However, after de novo review, the court finds that Booker has failed to show exceptional
circumstances or a colorable claim for relief for the reasons set forth in the Report and
Recommendation. Based on the foregoing, Booker cannot proceed on J.J.’s Fourth Amendment
and due process claims.3 These claims are dismissed without prejudice.
2. Absolute Immunity
Booker objects to the magistrate judge’s conclusion that Sullivan and Childs are entitled
to absolute immunity based on alleged material false statements made by Sullivan at the hearing
and contained in the removal petition prepared by Childs. (Objections at 19-21; Compl. ¶¶ 2730, 37.) Booker argues that the alleged misstatements were “non-prosecutorial acts.”
Booker objects that the magistrate judge failed to evaluate whether J.J. had stated a
claim for violation of her liberty interest in family association. (Objections at 22.) However,
this objection does not support a finding of exceptional circumstances because it fails for the
same reasons as Booker’s claim for interference in family association.
(Objections at 19-21.) “[A]bsolute immunity applies . . . to those activities of social workers that
could be deemed prosecutorial.” Vosburg v. Dep’t of Soc. Servs., 884 F.2d 133, 138 (4th Cir.
1989); Gedrich v. Fairfax County Dep’t of Family Servs., 282 F. Supp. 2d 439, 467 (E.D. Va.
2003) (absolute immunity for alleged false statements in petition); Malachowski v. City of
Keene, 787 F.2d 704, 712 (1st Cir. 1986) (finding that a juvenile officer was entitled to absolute
immunity for filing an allegedly false delinquency petition). However, social workers are not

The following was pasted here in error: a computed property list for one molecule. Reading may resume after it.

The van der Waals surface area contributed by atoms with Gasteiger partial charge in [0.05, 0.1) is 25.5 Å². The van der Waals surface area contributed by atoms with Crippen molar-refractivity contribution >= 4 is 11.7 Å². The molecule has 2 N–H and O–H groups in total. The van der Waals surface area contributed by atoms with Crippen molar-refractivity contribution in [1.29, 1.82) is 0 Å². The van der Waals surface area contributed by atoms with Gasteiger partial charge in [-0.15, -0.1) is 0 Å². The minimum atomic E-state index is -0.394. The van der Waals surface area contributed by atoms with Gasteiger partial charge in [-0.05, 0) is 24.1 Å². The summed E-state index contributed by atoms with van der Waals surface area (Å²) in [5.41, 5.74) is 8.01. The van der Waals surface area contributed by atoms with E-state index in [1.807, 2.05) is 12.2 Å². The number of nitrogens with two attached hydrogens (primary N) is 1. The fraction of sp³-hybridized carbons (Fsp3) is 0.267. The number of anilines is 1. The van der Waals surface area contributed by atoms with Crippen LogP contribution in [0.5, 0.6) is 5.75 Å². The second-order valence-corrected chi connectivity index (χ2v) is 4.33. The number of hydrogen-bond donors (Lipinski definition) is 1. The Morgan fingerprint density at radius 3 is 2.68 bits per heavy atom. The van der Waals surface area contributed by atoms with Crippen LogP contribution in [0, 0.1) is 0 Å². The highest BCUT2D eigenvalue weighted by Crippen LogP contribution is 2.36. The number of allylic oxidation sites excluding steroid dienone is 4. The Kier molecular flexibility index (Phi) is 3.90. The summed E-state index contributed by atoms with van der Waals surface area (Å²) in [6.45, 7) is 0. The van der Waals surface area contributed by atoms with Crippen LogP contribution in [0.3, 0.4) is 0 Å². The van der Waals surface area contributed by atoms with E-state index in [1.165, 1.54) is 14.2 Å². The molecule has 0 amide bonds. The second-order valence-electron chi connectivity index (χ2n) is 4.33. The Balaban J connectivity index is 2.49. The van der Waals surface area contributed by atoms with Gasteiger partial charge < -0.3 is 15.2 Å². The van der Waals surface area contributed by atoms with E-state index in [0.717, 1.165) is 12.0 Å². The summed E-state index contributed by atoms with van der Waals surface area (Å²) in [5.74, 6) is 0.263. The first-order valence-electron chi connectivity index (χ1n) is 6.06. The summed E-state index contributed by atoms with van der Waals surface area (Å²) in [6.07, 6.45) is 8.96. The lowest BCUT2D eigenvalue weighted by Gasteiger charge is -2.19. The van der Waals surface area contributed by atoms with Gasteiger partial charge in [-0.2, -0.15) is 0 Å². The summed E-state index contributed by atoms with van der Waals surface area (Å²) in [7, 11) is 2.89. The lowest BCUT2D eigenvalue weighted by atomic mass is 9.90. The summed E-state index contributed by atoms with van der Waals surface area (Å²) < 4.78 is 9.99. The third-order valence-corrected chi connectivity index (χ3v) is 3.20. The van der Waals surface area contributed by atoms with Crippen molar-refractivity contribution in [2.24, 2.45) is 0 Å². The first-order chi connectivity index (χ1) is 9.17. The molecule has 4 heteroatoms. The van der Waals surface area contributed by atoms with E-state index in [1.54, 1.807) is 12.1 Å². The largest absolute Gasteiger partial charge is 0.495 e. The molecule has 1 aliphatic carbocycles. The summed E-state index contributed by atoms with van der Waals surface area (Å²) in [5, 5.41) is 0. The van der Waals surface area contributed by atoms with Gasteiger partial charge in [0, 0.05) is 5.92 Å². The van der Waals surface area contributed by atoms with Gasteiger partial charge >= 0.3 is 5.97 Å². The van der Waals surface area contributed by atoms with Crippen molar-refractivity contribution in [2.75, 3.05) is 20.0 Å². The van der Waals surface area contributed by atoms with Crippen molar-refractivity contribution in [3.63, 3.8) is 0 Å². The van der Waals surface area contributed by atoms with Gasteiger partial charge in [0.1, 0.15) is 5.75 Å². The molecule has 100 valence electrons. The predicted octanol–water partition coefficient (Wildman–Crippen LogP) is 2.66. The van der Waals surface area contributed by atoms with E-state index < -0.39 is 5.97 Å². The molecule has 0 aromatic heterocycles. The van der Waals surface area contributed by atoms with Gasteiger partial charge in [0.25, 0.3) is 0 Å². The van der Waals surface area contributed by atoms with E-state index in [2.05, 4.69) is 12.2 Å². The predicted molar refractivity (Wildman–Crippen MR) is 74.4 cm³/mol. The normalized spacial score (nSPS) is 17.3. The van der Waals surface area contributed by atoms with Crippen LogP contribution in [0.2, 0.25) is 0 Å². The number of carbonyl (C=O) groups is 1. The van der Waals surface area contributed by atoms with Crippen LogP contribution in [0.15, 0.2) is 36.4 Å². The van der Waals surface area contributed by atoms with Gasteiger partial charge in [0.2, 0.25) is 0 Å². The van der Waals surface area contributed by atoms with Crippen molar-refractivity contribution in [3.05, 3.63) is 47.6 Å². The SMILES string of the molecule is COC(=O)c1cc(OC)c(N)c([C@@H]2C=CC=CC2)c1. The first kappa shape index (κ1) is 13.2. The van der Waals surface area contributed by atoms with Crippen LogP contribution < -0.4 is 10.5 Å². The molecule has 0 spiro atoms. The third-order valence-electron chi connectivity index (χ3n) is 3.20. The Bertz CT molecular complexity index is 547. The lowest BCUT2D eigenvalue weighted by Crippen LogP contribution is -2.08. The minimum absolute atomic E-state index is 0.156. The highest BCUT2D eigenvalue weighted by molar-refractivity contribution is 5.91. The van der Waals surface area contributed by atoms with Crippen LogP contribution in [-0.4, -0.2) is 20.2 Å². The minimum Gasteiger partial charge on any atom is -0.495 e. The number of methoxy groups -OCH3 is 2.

absolutely immune “from liability arising from their conduct in investigating the possibility that a
removal petition should be filed.” Vosburg, 884 F.2d at 138. Instead, “social workers [are]
entitled to only good faith immunity for their investigative conduct prior to filing a . . . petition.”
[T]he filing of a removal petition is, in essence, the start of judicial proceedings
against the parent or guardian of a minor child, and the duties of the social worker
at that point are those of an advocate in that process . . . . Like a prosecutor, a
social worker must exercise her best judgment and discretion in deciding when to
file a Removal Petition. The welfare of the state’s children would be jeopardized
if social workers had to weigh their decision in terms of their potential personal
Id. at 137. “[S]ocial workers are absolutely immune . . . when they are acting in their capacity as
legal advocates–initiating court actions or testifying under oath . . . .” Holloway v. Brush, 220
F.3d 767, 775 (6th Cir. 2000) (en banc). Based on the foregoing, Childs and Sullivan are
absolutely immune for their alleged misstatements in the removal petition and at the removal
hearing. Therefore, this objection is without merit and Booker’s claim alleging a Fourteenth
Amendment right to be free of judicial deception is dismissed.
3. Due Process Claims
Booker objects to the magistrate judge’s finding that his procedural due process rights
were not violated when he was not notified of the 72-hour emergency hearing after J.J. was taken
into protective custody. (Objections 24-25.) Further, Booker objects to the magistrate judge’s
conclusion that the Defendants did not violate his liberty interest in family association. (Id. at
22-23.) “[A] parent is entitled to a hearing initiated by the State before he may be deprived of the
custody of his child, and in an emergency a prompt hearing may ratify the state action.” Weller
v. Dep’t of Soc. Servs. for City of Baltimore, 901 F.2d 387, 398 (4th Cir. 1990) (internal
quotation marks omitted).
Due process does not mandate a prior hearing in cases where emergency action
may be needed to protect a child. “However, in those ‘extra-ordinary situations’
where deprivation of a protected interest is permitted without prior process, the
constitutional requirements of notice and an opportunity to be heard are not
eliminated, but merely postponed.”
Id. at 393 (internal citations omitted). “[D]ue process is flexible and calls for such procedural
protections as the particular situation demands.” Morrissey v. Brewer, 408 U.S. 471, 481 (1972).
S.C. Code Ann. § 63-7-710 provides that “[t]he family court shall schedule a probable cause
hearing to be held within seventy-two hours of the time the child was taken into emergency